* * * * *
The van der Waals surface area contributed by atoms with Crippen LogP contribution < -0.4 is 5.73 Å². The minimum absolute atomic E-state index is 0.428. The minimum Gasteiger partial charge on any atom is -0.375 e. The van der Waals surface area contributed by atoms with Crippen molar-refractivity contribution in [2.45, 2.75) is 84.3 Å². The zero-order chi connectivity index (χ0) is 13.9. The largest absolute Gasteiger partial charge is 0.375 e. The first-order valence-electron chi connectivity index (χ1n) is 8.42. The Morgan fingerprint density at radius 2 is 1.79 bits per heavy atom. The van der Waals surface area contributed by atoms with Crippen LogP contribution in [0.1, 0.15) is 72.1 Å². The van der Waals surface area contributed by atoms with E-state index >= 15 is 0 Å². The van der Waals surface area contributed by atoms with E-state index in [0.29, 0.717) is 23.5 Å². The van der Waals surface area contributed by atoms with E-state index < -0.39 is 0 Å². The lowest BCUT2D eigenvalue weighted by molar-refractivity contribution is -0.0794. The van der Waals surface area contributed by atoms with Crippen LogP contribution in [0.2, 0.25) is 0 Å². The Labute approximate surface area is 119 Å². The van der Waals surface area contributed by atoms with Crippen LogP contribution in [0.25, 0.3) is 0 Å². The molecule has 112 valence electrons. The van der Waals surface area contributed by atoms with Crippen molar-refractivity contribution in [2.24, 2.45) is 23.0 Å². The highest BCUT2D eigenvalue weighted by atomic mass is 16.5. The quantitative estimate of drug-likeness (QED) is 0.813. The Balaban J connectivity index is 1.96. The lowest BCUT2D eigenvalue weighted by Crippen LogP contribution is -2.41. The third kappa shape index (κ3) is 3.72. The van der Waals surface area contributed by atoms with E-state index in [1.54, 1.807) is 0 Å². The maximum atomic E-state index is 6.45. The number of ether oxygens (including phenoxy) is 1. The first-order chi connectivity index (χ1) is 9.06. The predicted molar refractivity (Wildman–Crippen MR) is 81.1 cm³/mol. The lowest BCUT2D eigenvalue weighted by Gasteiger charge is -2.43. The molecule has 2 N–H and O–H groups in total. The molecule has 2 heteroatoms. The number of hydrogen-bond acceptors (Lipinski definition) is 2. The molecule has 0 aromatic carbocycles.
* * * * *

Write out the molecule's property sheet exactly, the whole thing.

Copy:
The van der Waals surface area contributed by atoms with Crippen LogP contribution < -0.4 is 5.73 Å². The minimum absolute atomic E-state index is 0.428. The minimum Gasteiger partial charge on any atom is -0.375 e. The van der Waals surface area contributed by atoms with Crippen molar-refractivity contribution in [2.45, 2.75) is 84.3 Å². The zero-order chi connectivity index (χ0) is 13.9. The largest absolute Gasteiger partial charge is 0.375 e. The first-order valence-electron chi connectivity index (χ1n) is 8.42. The Morgan fingerprint density at radius 2 is 1.79 bits per heavy atom. The van der Waals surface area contributed by atoms with Crippen LogP contribution in [0.1, 0.15) is 72.1 Å². The van der Waals surface area contributed by atoms with E-state index >= 15 is 0 Å². The van der Waals surface area contributed by atoms with E-state index in [0.29, 0.717) is 23.5 Å². The van der Waals surface area contributed by atoms with E-state index < -0.39 is 0 Å². The lowest BCUT2D eigenvalue weighted by molar-refractivity contribution is -0.0794. The van der Waals surface area contributed by atoms with Crippen LogP contribution in [0.2, 0.25) is 0 Å². The Labute approximate surface area is 119 Å². The van der Waals surface area contributed by atoms with Crippen LogP contribution in [0.25, 0.3) is 0 Å². The molecule has 112 valence electrons. The van der Waals surface area contributed by atoms with Crippen molar-refractivity contribution in [2.24, 2.45) is 23.0 Å². The highest BCUT2D eigenvalue weighted by atomic mass is 16.5. The quantitative estimate of drug-likeness (QED) is 0.813. The Balaban J connectivity index is 1.96. The lowest BCUT2D eigenvalue weighted by Crippen LogP contribution is -2.41. The third kappa shape index (κ3) is 3.72. The van der Waals surface area contributed by atoms with E-state index in [1.54, 1.807) is 0 Å². The maximum atomic E-state index is 6.45. The number of ether oxygens (including phenoxy) is 1. The first-order chi connectivity index (χ1) is 9.06. The predicted molar refractivity (Wildman–Crippen MR) is 81.1 cm³/mol. The lowest BCUT2D eigenvalue weighted by Gasteiger charge is -2.43. The molecule has 2 N–H and O–H groups in total. The molecule has 2 heteroatoms. The number of hydrogen-bond acceptors (Lipinski definition) is 2. The molecule has 0 aromatic carbocycles.